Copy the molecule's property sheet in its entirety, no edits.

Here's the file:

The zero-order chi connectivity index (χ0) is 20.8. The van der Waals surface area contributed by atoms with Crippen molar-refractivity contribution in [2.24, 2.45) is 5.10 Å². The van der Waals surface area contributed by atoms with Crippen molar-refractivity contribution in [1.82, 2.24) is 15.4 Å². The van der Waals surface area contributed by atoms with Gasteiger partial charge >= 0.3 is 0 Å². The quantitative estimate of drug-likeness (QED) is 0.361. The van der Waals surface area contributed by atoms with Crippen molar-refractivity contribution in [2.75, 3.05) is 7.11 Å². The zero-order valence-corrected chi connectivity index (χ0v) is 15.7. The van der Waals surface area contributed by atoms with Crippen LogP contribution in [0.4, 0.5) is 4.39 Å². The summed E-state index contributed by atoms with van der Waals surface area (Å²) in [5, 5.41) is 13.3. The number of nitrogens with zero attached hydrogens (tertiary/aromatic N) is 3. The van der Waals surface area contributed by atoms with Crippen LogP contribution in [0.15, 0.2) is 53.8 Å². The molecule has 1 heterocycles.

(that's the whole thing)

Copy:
The zero-order chi connectivity index (χ0) is 20.8. The van der Waals surface area contributed by atoms with Crippen molar-refractivity contribution in [2.24, 2.45) is 5.10 Å². The van der Waals surface area contributed by atoms with Crippen molar-refractivity contribution in [1.82, 2.24) is 15.4 Å². The van der Waals surface area contributed by atoms with Gasteiger partial charge >= 0.3 is 0 Å². The quantitative estimate of drug-likeness (QED) is 0.361. The van der Waals surface area contributed by atoms with Crippen molar-refractivity contribution in [2.75, 3.05) is 7.11 Å². The zero-order valence-corrected chi connectivity index (χ0v) is 15.7. The van der Waals surface area contributed by atoms with Crippen LogP contribution in [0.4, 0.5) is 4.39 Å². The summed E-state index contributed by atoms with van der Waals surface area (Å²) in [5, 5.41) is 13.3. The number of nitrogens with zero attached hydrogens (tertiary/aromatic N) is 3. The van der Waals surface area contributed by atoms with Crippen LogP contribution in [0.15, 0.2) is 53.8 Å². The molecule has 1 heterocycles.